n Education as Change - Portfolio assessment : its role in supporting assessment for learning in schooling
|Article Title||Portfolio assessment : its role in supporting assessment for learning in schooling|
|© Publisher:||UNISA Press|
|Journal||Education as Change|
|Author||Mary Grosser and B.J.J. (Kobus) Lombard|
|Publication Date||Jul 2005|
|Pages||42 - 59|
|Keyword(s)||Assessment for learning, Assessment of learning, Portfolios and Reflection|
ISI Social Science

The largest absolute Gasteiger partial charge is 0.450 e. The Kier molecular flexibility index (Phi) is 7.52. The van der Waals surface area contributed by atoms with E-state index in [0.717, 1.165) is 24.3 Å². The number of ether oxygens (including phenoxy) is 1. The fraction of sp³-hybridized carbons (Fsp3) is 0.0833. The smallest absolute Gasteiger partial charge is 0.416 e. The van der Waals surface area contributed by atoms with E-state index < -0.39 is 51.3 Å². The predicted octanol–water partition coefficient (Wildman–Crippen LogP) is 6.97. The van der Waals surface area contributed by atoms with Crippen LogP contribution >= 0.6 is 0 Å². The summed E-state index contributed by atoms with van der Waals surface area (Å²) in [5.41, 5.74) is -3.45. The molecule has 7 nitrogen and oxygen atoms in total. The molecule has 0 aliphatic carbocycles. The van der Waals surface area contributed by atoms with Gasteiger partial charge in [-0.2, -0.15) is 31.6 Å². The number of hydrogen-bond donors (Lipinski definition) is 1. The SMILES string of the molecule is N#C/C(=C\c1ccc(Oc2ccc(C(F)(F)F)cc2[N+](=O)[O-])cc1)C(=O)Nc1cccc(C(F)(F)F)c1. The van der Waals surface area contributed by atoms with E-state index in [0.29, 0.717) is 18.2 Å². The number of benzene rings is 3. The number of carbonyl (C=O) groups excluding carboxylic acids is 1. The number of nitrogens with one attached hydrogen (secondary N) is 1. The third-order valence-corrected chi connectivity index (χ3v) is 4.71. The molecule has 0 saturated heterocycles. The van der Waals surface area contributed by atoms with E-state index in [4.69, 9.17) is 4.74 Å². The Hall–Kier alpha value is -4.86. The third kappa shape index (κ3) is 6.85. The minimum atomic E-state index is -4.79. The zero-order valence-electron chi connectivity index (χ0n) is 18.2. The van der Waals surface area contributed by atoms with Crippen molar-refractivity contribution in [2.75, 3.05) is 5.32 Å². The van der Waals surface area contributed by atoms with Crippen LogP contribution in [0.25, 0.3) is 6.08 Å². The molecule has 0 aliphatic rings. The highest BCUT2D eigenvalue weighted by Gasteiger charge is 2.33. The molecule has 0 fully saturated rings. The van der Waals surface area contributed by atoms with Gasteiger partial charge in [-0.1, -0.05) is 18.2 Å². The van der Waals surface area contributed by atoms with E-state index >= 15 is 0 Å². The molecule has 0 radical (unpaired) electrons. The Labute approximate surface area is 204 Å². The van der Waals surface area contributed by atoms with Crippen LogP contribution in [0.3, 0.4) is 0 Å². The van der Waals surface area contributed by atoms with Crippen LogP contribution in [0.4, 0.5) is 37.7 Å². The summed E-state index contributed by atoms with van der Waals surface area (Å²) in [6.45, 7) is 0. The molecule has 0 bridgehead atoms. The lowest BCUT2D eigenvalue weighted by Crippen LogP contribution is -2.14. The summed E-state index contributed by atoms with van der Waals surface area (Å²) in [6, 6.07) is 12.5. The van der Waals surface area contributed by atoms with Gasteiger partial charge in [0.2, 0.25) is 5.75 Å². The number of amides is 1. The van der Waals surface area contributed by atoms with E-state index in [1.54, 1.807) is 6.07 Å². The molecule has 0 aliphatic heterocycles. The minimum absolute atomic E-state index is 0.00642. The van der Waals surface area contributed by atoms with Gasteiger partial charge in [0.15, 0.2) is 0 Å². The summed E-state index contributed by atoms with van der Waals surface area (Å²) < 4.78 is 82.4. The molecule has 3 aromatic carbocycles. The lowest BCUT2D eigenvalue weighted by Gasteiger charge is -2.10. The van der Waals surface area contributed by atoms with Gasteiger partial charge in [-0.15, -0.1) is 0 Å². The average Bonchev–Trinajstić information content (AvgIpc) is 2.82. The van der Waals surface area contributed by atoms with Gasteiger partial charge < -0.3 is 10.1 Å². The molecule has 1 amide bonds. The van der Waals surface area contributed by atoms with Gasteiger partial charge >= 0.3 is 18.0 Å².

Educational assessment in South African schools is in a process of transformation. With the implementation of the South African Qualifications Authority (SAQA) Act of October 1995, assessment moved away from the traditional examination driven approach to an alternative approach that is seen to have greater educational value in terms of the kind of teaching and learning it encourages. Traditional approaches to assessment such as pen-and-paper tests are seriously questioned and alternative approaches are proposed by the Department of Education (DoE, 2000:8). These include open-ended questions, exhibits, demonstrations, projects, performance assessment, hands-on-experiments, computer simulations and portfolios (Herman, 1992:74; DoE, 2000:8). Experimenting with alternative measures of assessment, in which learning and assessment do no longer exist in separate vacuums, involves serious questioning as to whether new approaches to assessment promote the quality of learning. One important aspect relating to quality refers to the extent to which assessment promotes the motivation and desire to learn and to continue learning (Herman, 1992:75). Educators and educationists therefore need to examine the alluring promise that many of the alternative assessment approaches hold against their potential to rise to the challenge of promoting assessment for learning. The new South African school curriculum, Curriculum 2005, places a strong emphasis on assessing learning progress by means of portfolios. Portfolios represent continuous assessment of learner progress, possibilities for integrating assessment with instruction and learning, the nurturing of higher-order thinking skills and a collaborative approach to assessment that enables teachers and learners to interact in the teaching, learning and assessment process. Through the utilization of portfolios in the assessment process, learners should develop the skills and understanding they need to learn and to continue in the world of further education and training and work. In short, learners need to become expert learners: strategic, self-regulated and reflective.
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